Temple of the Moon
Former journalist SARA CRAVEN published her first novel ‘Garden of Dreams’ for Mills & Boon in 1975. Apart from her writing (naturally!) her passions include reading, bridge, Italian cities, Greek islands, the French language and countryside, and her rescue Jack Russell/cross Button. She has appeared on several TV quiz shows and in 1997 became UK TV Mastermind champion. She lives near her family in Warwickshire – Shakespeare country.
TABLE OF CONTENTS
IT had been raining for several hours, a monotonous, relentless downpour that turned the gutters into miniature torrents and transformed the once sun-baked streets into shallow canals, swirling with red dust and debris.
Gabrielle sat alone in the foyer of the Hotel Belen, her eyes fixed bleakly on the huge glass swing doors which gave on to the street. Her fingers drummed restlessly on the small carved table in front of her, keeping time with the raindrops. She felt totally alien to the laughing, chattering groups of tourists sitting around her, exclaiming over this unseasonable break in the weather pattern in what was officially the dry season in the Yucatan peninsula. Once or twice she glanced down at the camera case lying at her feet as if seeking reassurance.
She was here, she told herself, where she had every right to be, so it was ridiculous to think that this sudden rainstorm was some kind of ill-omen. Even if James was not prepared to welcome her to Merida, she still had her commission from Vision magazine to fulfil. She was a working woman now, whether he liked it or not. And there could be all sorts of explanations as to why he had never answered the slightly defiant letter she had sent him, telling him that Vision had bought some of the work she had sent them in a fit of bravado and wanted more. Perhaps he had never received the letter. After all, this was hardly the most accessible place in the world, and if James was in the depths of the Mayan forests somewhere, he would hardly be in a position to conduct a correspondence.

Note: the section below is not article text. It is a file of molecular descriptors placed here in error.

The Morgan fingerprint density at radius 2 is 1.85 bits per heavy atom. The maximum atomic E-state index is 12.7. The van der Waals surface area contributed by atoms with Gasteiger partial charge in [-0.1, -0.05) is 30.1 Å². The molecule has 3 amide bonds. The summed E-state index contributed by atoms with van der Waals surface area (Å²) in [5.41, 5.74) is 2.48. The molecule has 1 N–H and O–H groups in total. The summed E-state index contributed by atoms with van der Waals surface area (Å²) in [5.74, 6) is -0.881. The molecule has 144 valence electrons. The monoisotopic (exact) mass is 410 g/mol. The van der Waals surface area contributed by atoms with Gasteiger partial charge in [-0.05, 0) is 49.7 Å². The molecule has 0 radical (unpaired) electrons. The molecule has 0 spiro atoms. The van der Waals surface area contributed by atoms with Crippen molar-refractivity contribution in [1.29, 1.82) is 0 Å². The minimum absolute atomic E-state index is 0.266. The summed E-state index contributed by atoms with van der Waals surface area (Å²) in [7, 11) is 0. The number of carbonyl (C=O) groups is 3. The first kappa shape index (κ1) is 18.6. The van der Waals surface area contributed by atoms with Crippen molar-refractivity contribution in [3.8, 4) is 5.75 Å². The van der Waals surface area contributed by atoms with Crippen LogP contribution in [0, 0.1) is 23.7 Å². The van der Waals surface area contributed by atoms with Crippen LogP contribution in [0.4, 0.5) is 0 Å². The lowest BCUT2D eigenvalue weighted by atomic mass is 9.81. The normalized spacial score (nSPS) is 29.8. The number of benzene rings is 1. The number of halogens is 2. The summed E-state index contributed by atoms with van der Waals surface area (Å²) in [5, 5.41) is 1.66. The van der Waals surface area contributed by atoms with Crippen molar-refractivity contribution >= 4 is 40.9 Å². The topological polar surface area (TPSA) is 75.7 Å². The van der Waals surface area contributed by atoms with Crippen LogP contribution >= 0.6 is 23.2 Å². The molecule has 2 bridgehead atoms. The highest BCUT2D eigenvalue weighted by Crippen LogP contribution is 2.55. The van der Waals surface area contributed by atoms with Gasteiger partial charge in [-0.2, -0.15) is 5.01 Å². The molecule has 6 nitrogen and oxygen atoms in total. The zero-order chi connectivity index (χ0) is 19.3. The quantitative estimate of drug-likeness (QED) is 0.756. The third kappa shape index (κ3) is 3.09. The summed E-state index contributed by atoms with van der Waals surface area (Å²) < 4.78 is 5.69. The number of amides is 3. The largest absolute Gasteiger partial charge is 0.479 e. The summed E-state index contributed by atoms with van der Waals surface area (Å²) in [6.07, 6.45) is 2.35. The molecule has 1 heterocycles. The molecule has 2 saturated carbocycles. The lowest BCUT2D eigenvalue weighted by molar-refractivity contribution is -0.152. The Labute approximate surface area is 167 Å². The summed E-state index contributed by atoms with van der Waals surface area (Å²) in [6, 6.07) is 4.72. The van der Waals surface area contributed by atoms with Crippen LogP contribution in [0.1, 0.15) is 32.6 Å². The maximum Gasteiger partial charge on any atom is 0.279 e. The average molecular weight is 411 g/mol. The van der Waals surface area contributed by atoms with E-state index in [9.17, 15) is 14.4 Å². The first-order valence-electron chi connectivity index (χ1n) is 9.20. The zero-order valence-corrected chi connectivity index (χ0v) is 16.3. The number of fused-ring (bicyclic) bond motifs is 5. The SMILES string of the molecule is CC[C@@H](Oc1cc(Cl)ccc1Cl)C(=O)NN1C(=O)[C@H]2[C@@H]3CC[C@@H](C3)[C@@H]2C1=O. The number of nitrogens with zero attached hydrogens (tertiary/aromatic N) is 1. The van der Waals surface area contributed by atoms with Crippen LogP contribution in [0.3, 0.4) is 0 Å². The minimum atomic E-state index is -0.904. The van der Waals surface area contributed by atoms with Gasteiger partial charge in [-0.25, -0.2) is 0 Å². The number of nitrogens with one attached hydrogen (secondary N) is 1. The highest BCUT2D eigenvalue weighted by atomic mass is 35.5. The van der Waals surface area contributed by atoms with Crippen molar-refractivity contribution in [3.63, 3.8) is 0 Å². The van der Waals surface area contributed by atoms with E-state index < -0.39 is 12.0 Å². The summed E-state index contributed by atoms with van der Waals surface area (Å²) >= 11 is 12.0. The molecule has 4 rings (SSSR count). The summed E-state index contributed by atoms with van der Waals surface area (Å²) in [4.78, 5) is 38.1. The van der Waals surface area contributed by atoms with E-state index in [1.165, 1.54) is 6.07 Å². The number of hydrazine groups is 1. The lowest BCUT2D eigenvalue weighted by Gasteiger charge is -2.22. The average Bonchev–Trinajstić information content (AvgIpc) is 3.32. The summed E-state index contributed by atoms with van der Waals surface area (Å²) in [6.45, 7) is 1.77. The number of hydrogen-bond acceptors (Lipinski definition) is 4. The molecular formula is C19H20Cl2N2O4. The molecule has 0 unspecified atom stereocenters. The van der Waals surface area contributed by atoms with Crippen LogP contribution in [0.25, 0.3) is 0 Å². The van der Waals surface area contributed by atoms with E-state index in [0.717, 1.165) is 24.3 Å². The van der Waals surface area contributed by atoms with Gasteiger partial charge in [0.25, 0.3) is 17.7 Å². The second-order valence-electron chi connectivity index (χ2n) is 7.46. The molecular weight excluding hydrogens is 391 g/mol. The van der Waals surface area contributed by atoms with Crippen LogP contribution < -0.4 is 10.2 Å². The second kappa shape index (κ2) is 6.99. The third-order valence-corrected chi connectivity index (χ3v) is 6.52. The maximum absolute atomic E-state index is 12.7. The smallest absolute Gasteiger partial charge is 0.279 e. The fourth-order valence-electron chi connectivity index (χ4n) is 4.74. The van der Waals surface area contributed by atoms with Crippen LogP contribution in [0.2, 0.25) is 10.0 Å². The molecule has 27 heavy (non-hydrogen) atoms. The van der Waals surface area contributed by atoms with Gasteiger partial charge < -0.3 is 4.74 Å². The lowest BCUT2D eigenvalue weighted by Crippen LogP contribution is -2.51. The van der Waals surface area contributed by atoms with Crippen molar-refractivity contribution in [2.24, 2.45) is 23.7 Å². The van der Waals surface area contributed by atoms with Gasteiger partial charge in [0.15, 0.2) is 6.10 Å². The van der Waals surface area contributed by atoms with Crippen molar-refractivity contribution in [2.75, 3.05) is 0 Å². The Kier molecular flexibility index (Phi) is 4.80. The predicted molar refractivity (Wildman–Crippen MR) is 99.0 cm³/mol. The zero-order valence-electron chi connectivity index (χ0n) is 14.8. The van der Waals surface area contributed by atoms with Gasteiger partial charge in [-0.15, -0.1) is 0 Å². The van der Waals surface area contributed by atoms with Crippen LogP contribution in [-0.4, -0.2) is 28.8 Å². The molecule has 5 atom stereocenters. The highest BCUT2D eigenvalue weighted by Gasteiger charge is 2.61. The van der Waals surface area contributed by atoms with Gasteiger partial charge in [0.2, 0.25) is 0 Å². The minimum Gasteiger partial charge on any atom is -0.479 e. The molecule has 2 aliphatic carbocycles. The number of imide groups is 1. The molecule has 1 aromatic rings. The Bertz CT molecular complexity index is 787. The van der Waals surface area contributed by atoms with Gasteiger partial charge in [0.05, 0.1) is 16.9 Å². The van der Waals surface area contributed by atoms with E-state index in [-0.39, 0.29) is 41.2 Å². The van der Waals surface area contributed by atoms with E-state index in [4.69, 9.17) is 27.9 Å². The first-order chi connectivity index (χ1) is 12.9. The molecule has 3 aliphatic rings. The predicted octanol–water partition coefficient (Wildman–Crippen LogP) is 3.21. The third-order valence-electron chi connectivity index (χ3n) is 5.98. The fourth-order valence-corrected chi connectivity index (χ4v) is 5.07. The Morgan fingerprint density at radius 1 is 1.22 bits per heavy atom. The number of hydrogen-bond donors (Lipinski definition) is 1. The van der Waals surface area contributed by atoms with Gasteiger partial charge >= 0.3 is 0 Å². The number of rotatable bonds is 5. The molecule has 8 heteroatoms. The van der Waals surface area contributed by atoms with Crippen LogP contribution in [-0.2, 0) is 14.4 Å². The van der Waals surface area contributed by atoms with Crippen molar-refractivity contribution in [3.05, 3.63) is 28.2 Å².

But the more she tried to bolster up her self-confidence, the more frankly depressed she became. Other archaeologists managed to keep in touch with their wives and families, she knew, and long silences had invariably been James’ way of manifesting his displeasure with her during their brief married life. And in the past, she had always been the first to ask forgiveness, daunted by this forbidding chill, but not now, she thought. Not any more. This time, there was nothing for James to forgive. He had deliberately, almost cold-bloodedly shut her out of his career. He could not prevent her seeking one of her own, although he had made it icily clear before he had left for Mexico that he did not want a working wife.
Gabrielle sighed, and ran her fingers round the neck of her dress, lifting the collar away slightly from her throat. In spite of the air conditioning in the hotel, she found the humidity trying and she knew that in the forest regions she would have tropical conditions to contend with. But even the prospect of more discomfort could not prevent a mercurial change in her spirits at the thought of the trip ahead.